Home Uncategorized Interview: Scott Terry (of Red Wanting Blue)

Interview: Scott Terry (of Red Wanting Blue)

Interview:  Scott Terry (of Red Wanting Blue)

Scott Terry, frontman for Red Wanting Blue, on stage at Gypsy Sally’s, May 4, 2019. (Photo by Ari Strauss)

Scott Terry is a road warrior. Red Wanting Blue, the Columbus, Ohio-based band he founded in 1996 while a student at Ohio University, has spent the better part of two-plus decades on what seems like a perpetual tour.

Comprised of Eric Hall on lead guitar, Dean Anshutz on drums and percussion, Greg Rahm on keys and guitar, Mark McCullough on bass, and Scott on lead vocals and ukulele, Red Wanting Blue regularly plays 200 or more live shows a year.

With no touring scheduled due to the national coronavirus emergency, Scott chatted with Parklife DC’s Ari Strauss from Brooklyn about his thoughts and activities during the lockdown.

Scott says in the band’s official bio, “We’re a touring band. We’re on the road all the time, so much so that it’s painful when we’re not. When I was younger, I used to get heart palpitations if I was in the same place for more than four days.”

With such an existential emphasis on performing live, I wondered how the band is managing during the COVID-19 lockdown. To find out, I spoke with Scott by phone recently while he was social distancing at his home in Brooklyn.

I started by mentioning the quote in the band’s bio and asked if he is feeling any pain or anxiety from not being on the road. He chuckled a bit and said, “Fortunately, I’ve gotten a little more comfortable with being in the same place for a while. For years and years, it was like that though, where you feel like you’re always supposed to be somewhere so I should probably go, and we should probably be moving.”

“It’s nice now,” he continued, “I don’t stress about that very often, but I do think about… Like it’s a weird thing to live in a place separate from where the band is from. I live in Brooklyn and the band is based out of Columbus, Ohio. I know they’re dealing with it too, but not quite as bad as it seems here [in New York] but I guess it’s not going to take too long before it’s the same for everybody.”

I asked Scott if everyone else in the band lives together in Columbus. “No,” he said, “my guitar player, Eric, lives in Hoboken [New Jersey] but his wife is Canadian, so they headed up there to ride this thing out in Canada. I considered doing something like that too, but you know, I love where I live. I’m standing on this roof right now overlooking the skyline of the East River but it’s a weird thing, you know, to be in the number one epicenter of the coronavirus stuff for the United States. It’s a bizarre thing.”

Scott Terry (left) and Dean Anshutz perform a cover of Tom Waits’ “Pasties and a G-String” at City Winery DC, June 19, 2018. (Photo by Ari Strauss)

After exchanging personal anecdotes of adapting to social distancing and comparing the situations New You City and DC, Scott expressed some real concern for how things end up on the other end.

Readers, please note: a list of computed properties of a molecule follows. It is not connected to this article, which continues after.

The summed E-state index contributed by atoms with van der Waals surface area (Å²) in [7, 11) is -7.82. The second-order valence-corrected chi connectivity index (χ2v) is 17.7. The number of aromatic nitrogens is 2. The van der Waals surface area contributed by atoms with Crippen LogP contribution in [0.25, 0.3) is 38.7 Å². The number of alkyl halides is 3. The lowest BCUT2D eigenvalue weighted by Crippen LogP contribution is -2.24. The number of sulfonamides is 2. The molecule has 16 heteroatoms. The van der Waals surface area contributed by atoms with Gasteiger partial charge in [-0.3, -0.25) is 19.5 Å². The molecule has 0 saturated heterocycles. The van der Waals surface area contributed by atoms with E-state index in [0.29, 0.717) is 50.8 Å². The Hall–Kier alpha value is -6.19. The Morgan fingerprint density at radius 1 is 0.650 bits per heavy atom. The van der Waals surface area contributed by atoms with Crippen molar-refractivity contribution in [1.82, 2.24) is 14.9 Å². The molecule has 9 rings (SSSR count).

“By the time we ultimately get through this, I think a lot of people’s neighborhoods are going to have a different face than they had when it started,” he said, “because business just can’t hang on. I mean, even large businesses are [shutting down]. No matter the size, I guess we just can’t afford to have business slow down. Sometimes, it’s like, your margins can be so thin; I can’t imagine how neighborhood restaurants are doing.”

Scott lives on a neighborhood in Brooklyn with some legendary pizza shops, one of which is on his block. “My wife keeps telling me, ‘you can’t order pizza every day,’ and I’m like I know, but I want to keep them employed. I want to keep them busy,” he said with a chuckle.

After a pause, Scott reflected, “And I’m saying this right now as a guy whose entire… you know, a portion of his career is sort of up in the air right now.” I responded that there may be some venues scheduled for his next tour that might not still be around once touring resumes. He agreed, saying, “I would almost guarantee, which is a shame, that’s going to very well be the case. I sure hope not, but that’s probably going to happen at some point.”

Red Wanting Blue was scheduled to launch a spring tour the last week of April, which was to include a now-canceled May 3 performance at DC’s City Winery. “I can’t imagine being a booking agent right now,” Scott said. “I’m so lucky to have the agent that we have. I love working with Madison House and Jordan Burger, our agent. He’s great, but he’s got to have the toughest job right now, just because everyone is scrambling.”

Stream The Wanting, the latest studio album by Red Wanting Blue, on Spotify:

Scott takes some pride in the music community’s reaction to the COVID-19 situation. “It’s been really cool to watch and see things like face time and social media help keep artists and fans together,” he said.

He continued, “And you know, it’s not just touching out to people, but like also things like, ‘Okay, well I guess we’re going to try and entertain some people. I mean, I’m not one to ever do an online performance, but the other week, Sixth Man, which is an organization that produces a lot of the music cruises asked me would you mind jumping on [our Facebook Live] and performing a few songs. I was happy to do it and it was nice thing to see so many people [tune in].” Red Wanting Blue has performed with the Rock Boat cruise for the last decade.